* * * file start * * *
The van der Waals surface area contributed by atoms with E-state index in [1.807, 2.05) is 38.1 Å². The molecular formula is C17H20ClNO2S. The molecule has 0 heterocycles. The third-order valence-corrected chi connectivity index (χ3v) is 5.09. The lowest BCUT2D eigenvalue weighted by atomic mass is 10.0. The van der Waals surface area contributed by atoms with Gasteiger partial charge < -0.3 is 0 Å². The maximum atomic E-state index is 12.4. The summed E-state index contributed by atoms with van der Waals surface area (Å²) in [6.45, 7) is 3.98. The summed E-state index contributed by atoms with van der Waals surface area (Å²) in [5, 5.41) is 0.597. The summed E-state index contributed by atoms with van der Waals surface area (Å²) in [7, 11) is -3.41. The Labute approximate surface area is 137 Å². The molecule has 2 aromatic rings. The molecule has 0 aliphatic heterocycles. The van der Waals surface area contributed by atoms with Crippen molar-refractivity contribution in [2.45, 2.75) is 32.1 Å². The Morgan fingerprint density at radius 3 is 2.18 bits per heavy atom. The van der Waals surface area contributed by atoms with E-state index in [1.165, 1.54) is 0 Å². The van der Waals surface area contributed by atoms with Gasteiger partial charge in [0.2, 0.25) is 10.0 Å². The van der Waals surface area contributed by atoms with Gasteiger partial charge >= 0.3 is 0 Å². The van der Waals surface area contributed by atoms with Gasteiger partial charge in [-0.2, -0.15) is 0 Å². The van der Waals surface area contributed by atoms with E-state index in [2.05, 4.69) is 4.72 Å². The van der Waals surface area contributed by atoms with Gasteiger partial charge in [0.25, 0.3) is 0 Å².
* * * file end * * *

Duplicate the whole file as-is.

The van der Waals surface area contributed by atoms with E-state index in [1.807, 2.05) is 38.1 Å². The molecular formula is C17H20ClNO2S. The molecule has 0 heterocycles. The third-order valence-corrected chi connectivity index (χ3v) is 5.09. The lowest BCUT2D eigenvalue weighted by atomic mass is 10.0. The van der Waals surface area contributed by atoms with Gasteiger partial charge < -0.3 is 0 Å². The maximum atomic E-state index is 12.4. The summed E-state index contributed by atoms with van der Waals surface area (Å²) in [6.45, 7) is 3.98. The summed E-state index contributed by atoms with van der Waals surface area (Å²) in [5, 5.41) is 0.597. The summed E-state index contributed by atoms with van der Waals surface area (Å²) in [7, 11) is -3.41. The Labute approximate surface area is 137 Å². The molecule has 2 aromatic rings. The molecule has 0 aliphatic heterocycles. The van der Waals surface area contributed by atoms with Crippen molar-refractivity contribution in [2.45, 2.75) is 32.1 Å². The Morgan fingerprint density at radius 3 is 2.18 bits per heavy atom. The van der Waals surface area contributed by atoms with E-state index in [1.165, 1.54) is 0 Å². The van der Waals surface area contributed by atoms with Gasteiger partial charge in [0.2, 0.25) is 10.0 Å². The van der Waals surface area contributed by atoms with Gasteiger partial charge >= 0.3 is 0 Å². The van der Waals surface area contributed by atoms with Gasteiger partial charge in [-0.2, -0.15) is 0 Å². The van der Waals surface area contributed by atoms with E-state index in [2.05, 4.69) is 4.72 Å². The van der Waals surface area contributed by atoms with Gasteiger partial charge in [0.25, 0.3) is 0 Å².